Understanding Causes of Mortality Among Mothers and Children in Ethiopia Using Verbal Autopsy Interviews
MetadataShow full item record
CitationMuleta, Hemen. 2020. Understanding Causes of Mortality Among Mothers and Children in Ethiopia Using Verbal Autopsy Interviews. Doctoral dissertation, Harvard Medical School.
AbstractPurpose: A top priority of the Ethiopian health system remains to reduce the maternal and under 5 mortality rates. In general, Ethiopia currently does not have a vital event registration system to document deaths since most deaths occur at home and anatomical autopsies are not routinely performed. Given the need for evidence driven interventions, the BIRHAN Maternal and Child Health Morbidity and Mortality Surveillance Program was established to understand the causes of maternal and childhood mortality and morbidity in Ethiopia. The WHO Verbal Autopsy Questionnaire was utilized to understand causes of mortality.
Methods: The 2016 WHO Verbal Autopsy Questionnaire was translated into the local language of Amharic and used to interview caregivers following a culturally appropriate four to six weeks bereavement period after a death. In this study, the following definitions were applied: stillbirth as a fetus greater than 28 weeks’ gestation, neonates as age zero to 28 days, and children as four weeks to two years. In order to determine causes of death, we used InterVA-5, a software system developed at the Umeå Centre for Global Health Research in Sweden which utilizes Bayesian probabilistic modeling to produce the likelihood of a cause of death based on responses from the WHO VA Questionnaire.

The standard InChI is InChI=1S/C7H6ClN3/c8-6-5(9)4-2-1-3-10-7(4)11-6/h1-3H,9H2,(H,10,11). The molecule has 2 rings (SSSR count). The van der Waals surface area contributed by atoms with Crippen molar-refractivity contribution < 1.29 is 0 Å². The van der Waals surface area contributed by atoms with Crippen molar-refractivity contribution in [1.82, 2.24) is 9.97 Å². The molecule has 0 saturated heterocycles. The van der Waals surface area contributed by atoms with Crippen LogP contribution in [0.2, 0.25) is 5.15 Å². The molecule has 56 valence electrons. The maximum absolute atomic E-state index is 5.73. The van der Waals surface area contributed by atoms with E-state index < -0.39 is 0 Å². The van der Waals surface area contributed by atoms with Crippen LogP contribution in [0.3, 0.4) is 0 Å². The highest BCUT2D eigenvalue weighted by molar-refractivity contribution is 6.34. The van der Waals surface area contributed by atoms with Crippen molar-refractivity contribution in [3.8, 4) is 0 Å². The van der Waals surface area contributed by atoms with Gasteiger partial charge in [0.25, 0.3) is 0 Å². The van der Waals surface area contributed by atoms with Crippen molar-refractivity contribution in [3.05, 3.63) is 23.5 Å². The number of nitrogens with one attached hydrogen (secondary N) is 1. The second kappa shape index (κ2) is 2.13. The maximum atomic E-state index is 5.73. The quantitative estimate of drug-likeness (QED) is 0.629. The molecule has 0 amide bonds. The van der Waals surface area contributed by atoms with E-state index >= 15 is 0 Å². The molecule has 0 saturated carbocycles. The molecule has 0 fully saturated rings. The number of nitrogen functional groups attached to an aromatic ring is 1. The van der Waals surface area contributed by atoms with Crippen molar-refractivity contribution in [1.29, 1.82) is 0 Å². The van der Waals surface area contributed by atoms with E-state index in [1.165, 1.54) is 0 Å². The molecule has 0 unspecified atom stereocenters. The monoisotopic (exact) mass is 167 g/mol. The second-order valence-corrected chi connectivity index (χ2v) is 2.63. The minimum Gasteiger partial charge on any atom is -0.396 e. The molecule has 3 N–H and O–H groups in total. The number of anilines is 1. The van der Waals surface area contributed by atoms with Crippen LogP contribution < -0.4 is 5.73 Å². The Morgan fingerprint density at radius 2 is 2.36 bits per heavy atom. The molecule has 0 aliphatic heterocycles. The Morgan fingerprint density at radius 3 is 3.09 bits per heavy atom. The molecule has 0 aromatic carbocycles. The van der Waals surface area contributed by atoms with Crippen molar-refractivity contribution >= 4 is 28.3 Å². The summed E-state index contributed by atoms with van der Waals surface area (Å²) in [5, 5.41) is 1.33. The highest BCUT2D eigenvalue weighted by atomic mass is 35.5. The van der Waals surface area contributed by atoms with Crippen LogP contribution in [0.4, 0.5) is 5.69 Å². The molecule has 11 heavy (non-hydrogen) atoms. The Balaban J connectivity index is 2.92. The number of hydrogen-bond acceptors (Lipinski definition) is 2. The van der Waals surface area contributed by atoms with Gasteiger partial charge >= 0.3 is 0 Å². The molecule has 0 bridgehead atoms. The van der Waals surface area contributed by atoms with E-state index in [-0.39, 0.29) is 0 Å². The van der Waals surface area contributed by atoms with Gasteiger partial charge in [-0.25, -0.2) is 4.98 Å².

Results: A total of 105 VA interviews were completed corresponding to 25 stillbirths, 54 neonates, 21 childhood, and five maternal mortalities. The average age at death was 6.4 days for neonates and six months for children between four weeks to two years of age. The major cause of mortality among neonates was birth asphyxia while infectious causes were most common in children. Among maternal deaths, both pregnancy related hemorrhage and infectious causes were reported. Overall, circumstances at all three stages of the Three Delay Model were also reported.
Conclusions:Understanding the causes of mortality among neonates, mothers, and children by utilizing the InterVA-5 software provides critical information to help with the development of maternal and child interventions in Ethiopia.
Citable link to this pagehttps://nrs.harvard.edu/URN-3:HUL.INSTREPOS:37364970